Chris

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tyang
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Post by tyang » Tue May 06, 2003 12:45 pm

Just Lurking on this thread...

Is it possible to have the hubs re-laced with a 16inch rim with the same amount of holes as the hub? There are companies that are reproducing spoked rims that might save you some money than buying complete wheels.

Tom

Greg Brendel
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Post by Greg Brendel » Tue May 06, 2003 6:05 pm

Thanks to everyone for the responses, lots of good info. I had not considered changing wheels but now would be the time to consider it as I do plan on getting mine refurbished/rechromed. BTW, my coupe is an outside plug with disc brakes and a build date of June 1960 (serial #1977GT).

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Bryan P
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Post by Bryan P » Wed May 07, 2003 9:51 am

Greg - I think I received photos and the appraisal for this car when it was for sale by the late owner's estate in Ohio. Is this the same car? metallic gray w/ black interior? If so, you got a very nice example. Send pics to Tom's Owner's Gallery!

Greg Brendel
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Post by Greg Brendel » Wed May 07, 2003 10:37 am

Bryan-Yes, this is the car from the Ohio estate. The previous owner had only driven it about 10 miles a year the past 25 years so I was concerned about what might happen once I started driving it but it has been great. Changed all the fluids/belts and went 120 miles the first day until a radiater hose came loose.

I will get some pics for the owners gallery soon. Its not a concourse car by any means but just a good original car that seems to have had an easy life. Other than refurbishing the wheels, I just plan on fixing things as they pop up and I try to exercise it at least every week.

Ruedi
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Post by Ruedi » Wed May 07, 2003 7:57 pm

Hi all,

Some more comments on tire/wheel selection:

1. 16 inch tires on 400 mm wheels: I agree with Chris that this is not a good idea. First of all, I think it would be difficult to center the wheels with roughly 1/4 inch play -- and keep them that way. Second, and more importantly, I think it's outright dangerous. The tire is held on the rim indirectly through the pressure of the inner tire. It may come off the rim in curves or slip on the rim during acceleration and braking.

2. RW 3264 and RW 3526: Although I do not have exact technical information on these wheels, I believe the difference is the type of lacing, not offset. In the drum brake aera, wire wheels were often center laced so that the rim was exactly centered over the splined hub. The groove where the spokes attached to the rim was typically in the middle of the rim. For disk brakes, this pattern changed to outside laced (where the spokes and the groove were moved to the outside of the wheel) to make room for the disk brake calipers. However, the rim was still centered over the splined hub -- so, no change in offset. To everybody's surprise, outside laced wheels also seemed to have a better driving behavior and stability. Obviously, the lacing affects how the wheels (and therefore the car) looks.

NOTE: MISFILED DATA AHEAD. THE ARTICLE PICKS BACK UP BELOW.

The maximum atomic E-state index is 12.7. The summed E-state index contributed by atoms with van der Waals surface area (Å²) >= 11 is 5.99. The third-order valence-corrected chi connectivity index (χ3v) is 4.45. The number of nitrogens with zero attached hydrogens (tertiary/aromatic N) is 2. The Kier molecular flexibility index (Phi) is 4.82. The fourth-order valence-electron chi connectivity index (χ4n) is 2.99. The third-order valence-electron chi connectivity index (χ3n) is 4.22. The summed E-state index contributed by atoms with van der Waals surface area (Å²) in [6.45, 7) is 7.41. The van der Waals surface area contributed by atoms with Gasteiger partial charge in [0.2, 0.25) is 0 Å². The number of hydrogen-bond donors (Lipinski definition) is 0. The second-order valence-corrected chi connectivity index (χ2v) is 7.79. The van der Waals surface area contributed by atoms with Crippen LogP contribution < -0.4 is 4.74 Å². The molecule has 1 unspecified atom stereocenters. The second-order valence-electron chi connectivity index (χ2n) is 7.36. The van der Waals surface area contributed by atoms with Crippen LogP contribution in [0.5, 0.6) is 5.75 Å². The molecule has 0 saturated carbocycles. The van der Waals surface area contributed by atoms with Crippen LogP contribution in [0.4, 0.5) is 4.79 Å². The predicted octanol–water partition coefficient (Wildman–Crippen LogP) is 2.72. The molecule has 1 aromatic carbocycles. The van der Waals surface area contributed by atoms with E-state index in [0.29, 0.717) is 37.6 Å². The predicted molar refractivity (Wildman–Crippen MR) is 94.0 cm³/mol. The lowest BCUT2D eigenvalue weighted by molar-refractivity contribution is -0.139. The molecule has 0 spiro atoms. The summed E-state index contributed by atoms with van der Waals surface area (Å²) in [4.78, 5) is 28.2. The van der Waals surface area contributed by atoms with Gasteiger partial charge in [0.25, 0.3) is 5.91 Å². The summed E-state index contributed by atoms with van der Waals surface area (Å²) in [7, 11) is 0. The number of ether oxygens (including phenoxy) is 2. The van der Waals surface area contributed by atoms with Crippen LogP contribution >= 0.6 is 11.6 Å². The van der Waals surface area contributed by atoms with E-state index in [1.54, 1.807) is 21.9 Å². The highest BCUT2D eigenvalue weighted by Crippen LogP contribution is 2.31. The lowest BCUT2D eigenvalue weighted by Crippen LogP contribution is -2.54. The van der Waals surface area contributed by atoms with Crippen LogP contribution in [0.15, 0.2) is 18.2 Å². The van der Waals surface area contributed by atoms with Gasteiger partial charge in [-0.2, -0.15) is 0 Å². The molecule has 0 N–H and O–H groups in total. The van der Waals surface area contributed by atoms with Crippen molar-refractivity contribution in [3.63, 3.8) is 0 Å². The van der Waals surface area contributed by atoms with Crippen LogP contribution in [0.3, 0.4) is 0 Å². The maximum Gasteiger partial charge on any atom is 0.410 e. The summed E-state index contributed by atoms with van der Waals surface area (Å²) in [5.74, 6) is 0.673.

3. Changing the rim to 16 inch: While possible, I think that would be too expensive (I'd expect $800 - 1,200 per wheel). It also destroys the value of the original wheels. Remember, the Borrani marking is on the rim, not the hub.

4. Changing to a different Borrani wheel: If changing the wheel is an option, I'd go in the direction of 15" rather than 16" and use relatively modern Pirelli P4000 Supertouring P205/70ZR15 tires (as used on Jaguar XKE). Wheels that come to mind are RW 3591 (15 x 5½K) and RW 3690 (15 x 6L) as used on 250/GT 2+2. Disclaimer: I have no idea whether these wheels actually fit your car (offset and wheel well clearances may be an issue). Suggestion: Check with Ted Waibel of http://www.tawvehicle.com. If you want to go that route, be prepared to spend about $1,000 per wheel.

5. Something more radical: When driving fun, easy maintenance and costs matter, consider fitting sealed Dayton wire wheels (the sealed rims allow to use tubeless tires) at a cost of probably about $200-250 per wheel. I’d bet that most people won’t notice the difference because they look at the knock-offs, not the rim. That way, you can use the Daytons for driving and the Borranis for show and to satisfy the purists who consider flaming me for suggesting this.

Cheers,

Ruedi

Maeter
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Vintage Tires

Post by Maeter » Thu May 08, 2003 3:56 am

There is another UK company specializing in hard to find/get tires. They have recently been appointed by Michelin as their second classic tire distributor. Their web site is http://www.longstonetyres.co.uk/

Give them a try.

Pascal

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John Vardanian
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Post by John Vardanian » Thu May 08, 2003 4:41 pm

Greg,

I have a good number of photos from your car. If you give me your email I will send them to you.

john